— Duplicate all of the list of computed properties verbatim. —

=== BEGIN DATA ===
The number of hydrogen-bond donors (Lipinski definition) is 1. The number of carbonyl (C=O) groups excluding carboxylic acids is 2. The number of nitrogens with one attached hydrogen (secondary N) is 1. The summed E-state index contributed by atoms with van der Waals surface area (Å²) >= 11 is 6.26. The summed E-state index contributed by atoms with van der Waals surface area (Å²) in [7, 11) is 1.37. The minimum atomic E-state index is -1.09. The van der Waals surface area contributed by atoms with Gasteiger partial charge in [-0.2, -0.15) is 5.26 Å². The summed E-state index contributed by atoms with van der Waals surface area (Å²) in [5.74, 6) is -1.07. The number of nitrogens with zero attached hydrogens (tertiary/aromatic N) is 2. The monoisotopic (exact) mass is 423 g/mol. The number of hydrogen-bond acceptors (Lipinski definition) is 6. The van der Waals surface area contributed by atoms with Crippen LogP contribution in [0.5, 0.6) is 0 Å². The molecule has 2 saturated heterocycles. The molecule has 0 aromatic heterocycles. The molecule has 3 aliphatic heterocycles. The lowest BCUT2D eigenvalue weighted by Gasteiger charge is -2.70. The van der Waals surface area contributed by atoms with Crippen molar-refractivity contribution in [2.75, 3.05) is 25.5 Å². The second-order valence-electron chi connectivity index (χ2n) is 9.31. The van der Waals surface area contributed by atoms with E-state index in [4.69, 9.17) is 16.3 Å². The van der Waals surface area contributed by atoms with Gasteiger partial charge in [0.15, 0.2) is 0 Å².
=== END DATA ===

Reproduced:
The number of hydrogen-bond donors (Lipinski definition) is 1. The number of carbonyl (C=O) groups excluding carboxylic acids is 2. The number of nitrogens with one attached hydrogen (secondary N) is 1. The summed E-state index contributed by atoms with van der Waals surface area (Å²) >= 11 is 6.26. The summed E-state index contributed by atoms with van der Waals surface area (Å²) in [7, 11) is 1.37. The minimum atomic E-state index is -1.09. The van der Waals surface area contributed by atoms with Gasteiger partial charge in [-0.2, -0.15) is 5.26 Å². The summed E-state index contributed by atoms with van der Waals surface area (Å²) in [5.74, 6) is -1.07. The number of nitrogens with zero attached hydrogens (tertiary/aromatic N) is 2. The monoisotopic (exact) mass is 423 g/mol. The number of hydrogen-bond acceptors (Lipinski definition) is 6. The van der Waals surface area contributed by atoms with Crippen LogP contribution in [0.5, 0.6) is 0 Å². The molecule has 2 saturated heterocycles. The molecule has 0 aromatic heterocycles. The molecule has 3 aliphatic heterocycles. The lowest BCUT2D eigenvalue weighted by Gasteiger charge is -2.70. The van der Waals surface area contributed by atoms with Crippen molar-refractivity contribution in [2.75, 3.05) is 25.5 Å². The second-order valence-electron chi connectivity index (χ2n) is 9.31. The van der Waals surface area contributed by atoms with E-state index in [4.69, 9.17) is 16.3 Å². The van der Waals surface area contributed by atoms with Gasteiger partial charge in [0.15, 0.2) is 0 Å².